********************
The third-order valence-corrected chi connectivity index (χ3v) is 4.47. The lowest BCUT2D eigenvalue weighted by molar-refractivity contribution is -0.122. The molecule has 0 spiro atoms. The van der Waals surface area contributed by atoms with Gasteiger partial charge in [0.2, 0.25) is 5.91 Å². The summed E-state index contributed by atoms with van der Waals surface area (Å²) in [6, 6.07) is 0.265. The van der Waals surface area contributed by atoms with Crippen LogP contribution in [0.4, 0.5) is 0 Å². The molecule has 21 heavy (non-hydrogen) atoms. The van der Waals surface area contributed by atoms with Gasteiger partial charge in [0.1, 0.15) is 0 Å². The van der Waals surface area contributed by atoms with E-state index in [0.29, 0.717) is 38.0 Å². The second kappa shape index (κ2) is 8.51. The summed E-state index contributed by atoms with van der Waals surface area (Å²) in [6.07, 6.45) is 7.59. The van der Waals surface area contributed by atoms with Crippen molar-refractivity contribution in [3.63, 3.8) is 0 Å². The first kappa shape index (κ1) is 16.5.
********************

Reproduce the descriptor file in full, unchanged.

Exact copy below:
The third-order valence-corrected chi connectivity index (χ3v) is 4.47. The lowest BCUT2D eigenvalue weighted by molar-refractivity contribution is -0.122. The molecule has 0 spiro atoms. The van der Waals surface area contributed by atoms with Gasteiger partial charge in [0.2, 0.25) is 5.91 Å². The summed E-state index contributed by atoms with van der Waals surface area (Å²) in [6, 6.07) is 0.265. The van der Waals surface area contributed by atoms with Crippen LogP contribution in [0.4, 0.5) is 0 Å². The molecule has 21 heavy (non-hydrogen) atoms. The van der Waals surface area contributed by atoms with Gasteiger partial charge in [0.1, 0.15) is 0 Å². The van der Waals surface area contributed by atoms with E-state index in [0.29, 0.717) is 38.0 Å². The second kappa shape index (κ2) is 8.51. The summed E-state index contributed by atoms with van der Waals surface area (Å²) in [6.07, 6.45) is 7.59. The van der Waals surface area contributed by atoms with Crippen molar-refractivity contribution in [3.63, 3.8) is 0 Å². The first kappa shape index (κ1) is 16.5.